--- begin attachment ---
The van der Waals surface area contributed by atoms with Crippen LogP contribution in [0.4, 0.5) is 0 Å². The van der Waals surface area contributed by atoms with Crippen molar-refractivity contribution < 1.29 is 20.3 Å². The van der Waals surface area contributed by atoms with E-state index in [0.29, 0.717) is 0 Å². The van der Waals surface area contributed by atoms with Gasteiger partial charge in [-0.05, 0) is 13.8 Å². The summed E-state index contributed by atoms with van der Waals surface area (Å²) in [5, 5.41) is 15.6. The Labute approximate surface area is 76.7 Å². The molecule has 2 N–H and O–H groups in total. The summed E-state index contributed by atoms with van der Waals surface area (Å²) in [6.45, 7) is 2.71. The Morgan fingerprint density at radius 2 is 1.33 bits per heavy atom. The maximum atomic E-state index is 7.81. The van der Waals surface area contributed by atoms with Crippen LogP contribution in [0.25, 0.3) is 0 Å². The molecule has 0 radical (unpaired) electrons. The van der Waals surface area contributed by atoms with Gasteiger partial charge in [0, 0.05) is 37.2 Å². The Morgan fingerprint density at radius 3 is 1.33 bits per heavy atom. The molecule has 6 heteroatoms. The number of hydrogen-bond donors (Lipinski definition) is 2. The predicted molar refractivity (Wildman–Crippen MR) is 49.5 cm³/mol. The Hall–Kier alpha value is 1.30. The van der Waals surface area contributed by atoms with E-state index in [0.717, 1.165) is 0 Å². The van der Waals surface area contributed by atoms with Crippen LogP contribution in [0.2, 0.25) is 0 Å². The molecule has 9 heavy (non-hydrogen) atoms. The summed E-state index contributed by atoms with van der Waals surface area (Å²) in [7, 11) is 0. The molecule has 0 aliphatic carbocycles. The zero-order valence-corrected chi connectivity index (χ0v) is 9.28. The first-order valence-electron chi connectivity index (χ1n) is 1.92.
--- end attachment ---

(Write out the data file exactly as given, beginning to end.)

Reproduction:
The van der Waals surface area contributed by atoms with Crippen LogP contribution in [0.4, 0.5) is 0 Å². The van der Waals surface area contributed by atoms with Crippen molar-refractivity contribution < 1.29 is 20.3 Å². The van der Waals surface area contributed by atoms with E-state index in [0.29, 0.717) is 0 Å². The van der Waals surface area contributed by atoms with Gasteiger partial charge in [-0.05, 0) is 13.8 Å². The summed E-state index contributed by atoms with van der Waals surface area (Å²) in [5, 5.41) is 15.6. The Labute approximate surface area is 76.7 Å². The molecule has 2 N–H and O–H groups in total. The summed E-state index contributed by atoms with van der Waals surface area (Å²) in [6.45, 7) is 2.71. The Morgan fingerprint density at radius 2 is 1.33 bits per heavy atom. The maximum atomic E-state index is 7.81. The van der Waals surface area contributed by atoms with Crippen LogP contribution in [0.25, 0.3) is 0 Å². The molecule has 0 radical (unpaired) electrons. The van der Waals surface area contributed by atoms with Gasteiger partial charge in [0, 0.05) is 37.2 Å². The Morgan fingerprint density at radius 3 is 1.33 bits per heavy atom. The molecule has 6 heteroatoms. The number of hydrogen-bond donors (Lipinski definition) is 2. The predicted molar refractivity (Wildman–Crippen MR) is 49.5 cm³/mol. The Hall–Kier alpha value is 1.30. The van der Waals surface area contributed by atoms with E-state index in [0.717, 1.165) is 0 Å². The van der Waals surface area contributed by atoms with Crippen LogP contribution in [0.2, 0.25) is 0 Å². The molecule has 9 heavy (non-hydrogen) atoms. The summed E-state index contributed by atoms with van der Waals surface area (Å²) in [7, 11) is 0. The molecule has 0 aliphatic carbocycles. The zero-order valence-corrected chi connectivity index (χ0v) is 9.28. The first-order valence-electron chi connectivity index (χ1n) is 1.92.